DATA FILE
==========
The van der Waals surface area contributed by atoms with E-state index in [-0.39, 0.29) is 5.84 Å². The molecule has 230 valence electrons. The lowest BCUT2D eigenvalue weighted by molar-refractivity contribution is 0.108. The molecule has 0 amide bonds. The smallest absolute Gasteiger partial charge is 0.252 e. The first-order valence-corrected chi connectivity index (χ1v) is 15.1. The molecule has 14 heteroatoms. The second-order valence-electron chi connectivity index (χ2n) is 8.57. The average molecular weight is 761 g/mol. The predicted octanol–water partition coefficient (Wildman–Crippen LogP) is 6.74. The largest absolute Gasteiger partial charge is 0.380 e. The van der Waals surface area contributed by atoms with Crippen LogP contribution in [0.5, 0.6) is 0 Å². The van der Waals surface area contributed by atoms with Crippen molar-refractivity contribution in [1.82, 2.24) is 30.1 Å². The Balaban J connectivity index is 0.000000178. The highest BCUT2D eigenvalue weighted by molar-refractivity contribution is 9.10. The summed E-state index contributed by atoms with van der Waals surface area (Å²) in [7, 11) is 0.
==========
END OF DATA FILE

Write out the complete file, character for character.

The van der Waals surface area contributed by atoms with E-state index in [-0.39, 0.29) is 5.84 Å². The molecule has 230 valence electrons. The lowest BCUT2D eigenvalue weighted by molar-refractivity contribution is 0.108. The molecule has 0 amide bonds. The smallest absolute Gasteiger partial charge is 0.252 e. The first-order valence-corrected chi connectivity index (χ1v) is 15.1. The molecule has 14 heteroatoms. The second-order valence-electron chi connectivity index (χ2n) is 8.57. The average molecular weight is 761 g/mol. The predicted octanol–water partition coefficient (Wildman–Crippen LogP) is 6.74. The largest absolute Gasteiger partial charge is 0.380 e. The van der Waals surface area contributed by atoms with Crippen LogP contribution in [0.5, 0.6) is 0 Å². The van der Waals surface area contributed by atoms with Crippen molar-refractivity contribution in [1.82, 2.24) is 30.1 Å². The Balaban J connectivity index is 0.000000178. The highest BCUT2D eigenvalue weighted by molar-refractivity contribution is 9.10. The summed E-state index contributed by atoms with van der Waals surface area (Å²) in [7, 11) is 0.